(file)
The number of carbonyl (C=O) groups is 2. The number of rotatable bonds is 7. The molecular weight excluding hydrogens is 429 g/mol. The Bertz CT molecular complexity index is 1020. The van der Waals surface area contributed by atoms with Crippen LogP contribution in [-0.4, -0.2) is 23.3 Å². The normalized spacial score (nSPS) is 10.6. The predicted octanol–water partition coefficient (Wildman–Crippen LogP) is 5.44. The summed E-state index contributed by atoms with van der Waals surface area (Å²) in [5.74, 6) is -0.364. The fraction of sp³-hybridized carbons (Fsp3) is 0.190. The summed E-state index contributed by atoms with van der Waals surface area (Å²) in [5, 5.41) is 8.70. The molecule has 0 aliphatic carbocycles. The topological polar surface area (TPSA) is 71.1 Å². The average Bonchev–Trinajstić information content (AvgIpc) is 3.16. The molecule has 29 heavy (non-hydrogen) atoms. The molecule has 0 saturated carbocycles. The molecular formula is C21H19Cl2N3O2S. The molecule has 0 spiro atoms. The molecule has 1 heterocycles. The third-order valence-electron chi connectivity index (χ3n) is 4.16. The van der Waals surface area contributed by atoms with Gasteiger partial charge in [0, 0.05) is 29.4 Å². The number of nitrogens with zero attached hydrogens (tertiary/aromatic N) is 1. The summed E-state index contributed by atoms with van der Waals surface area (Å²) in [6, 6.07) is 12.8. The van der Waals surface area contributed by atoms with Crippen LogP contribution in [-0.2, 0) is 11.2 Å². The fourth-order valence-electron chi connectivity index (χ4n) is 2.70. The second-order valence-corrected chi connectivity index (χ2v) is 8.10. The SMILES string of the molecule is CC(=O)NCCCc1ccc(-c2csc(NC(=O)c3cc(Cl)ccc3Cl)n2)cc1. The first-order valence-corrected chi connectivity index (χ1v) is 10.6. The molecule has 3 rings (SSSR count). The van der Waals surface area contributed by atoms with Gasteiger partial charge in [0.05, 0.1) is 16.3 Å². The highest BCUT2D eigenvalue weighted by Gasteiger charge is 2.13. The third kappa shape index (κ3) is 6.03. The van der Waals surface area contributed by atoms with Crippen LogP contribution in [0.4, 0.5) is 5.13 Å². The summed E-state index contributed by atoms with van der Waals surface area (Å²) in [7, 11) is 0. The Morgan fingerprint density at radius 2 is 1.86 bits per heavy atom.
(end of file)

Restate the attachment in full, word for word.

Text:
The number of carbonyl (C=O) groups is 2. The number of rotatable bonds is 7. The molecular weight excluding hydrogens is 429 g/mol. The Bertz CT molecular complexity index is 1020. The van der Waals surface area contributed by atoms with Crippen LogP contribution in [-0.4, -0.2) is 23.3 Å². The normalized spacial score (nSPS) is 10.6. The predicted octanol–water partition coefficient (Wildman–Crippen LogP) is 5.44. The summed E-state index contributed by atoms with van der Waals surface area (Å²) in [5.74, 6) is -0.364. The fraction of sp³-hybridized carbons (Fsp3) is 0.190. The summed E-state index contributed by atoms with van der Waals surface area (Å²) in [5, 5.41) is 8.70. The molecule has 0 aliphatic carbocycles. The topological polar surface area (TPSA) is 71.1 Å². The average Bonchev–Trinajstić information content (AvgIpc) is 3.16. The molecule has 29 heavy (non-hydrogen) atoms. The molecule has 0 saturated carbocycles. The molecular formula is C21H19Cl2N3O2S. The molecule has 0 spiro atoms. The molecule has 1 heterocycles. The third-order valence-electron chi connectivity index (χ3n) is 4.16. The van der Waals surface area contributed by atoms with Gasteiger partial charge in [0, 0.05) is 29.4 Å². The number of nitrogens with zero attached hydrogens (tertiary/aromatic N) is 1. The summed E-state index contributed by atoms with van der Waals surface area (Å²) in [6, 6.07) is 12.8. The van der Waals surface area contributed by atoms with Crippen LogP contribution in [-0.2, 0) is 11.2 Å². The fourth-order valence-electron chi connectivity index (χ4n) is 2.70. The second-order valence-corrected chi connectivity index (χ2v) is 8.10. The SMILES string of the molecule is CC(=O)NCCCc1ccc(-c2csc(NC(=O)c3cc(Cl)ccc3Cl)n2)cc1. The first-order valence-corrected chi connectivity index (χ1v) is 10.6. The molecule has 3 rings (SSSR count). The van der Waals surface area contributed by atoms with Gasteiger partial charge in [0.05, 0.1) is 16.3 Å². The highest BCUT2D eigenvalue weighted by Gasteiger charge is 2.13. The third kappa shape index (κ3) is 6.03. The van der Waals surface area contributed by atoms with Crippen LogP contribution in [0.4, 0.5) is 5.13 Å². The summed E-state index contributed by atoms with van der Waals surface area (Å²) in [7, 11) is 0. The Morgan fingerprint density at radius 2 is 1.86 bits per heavy atom.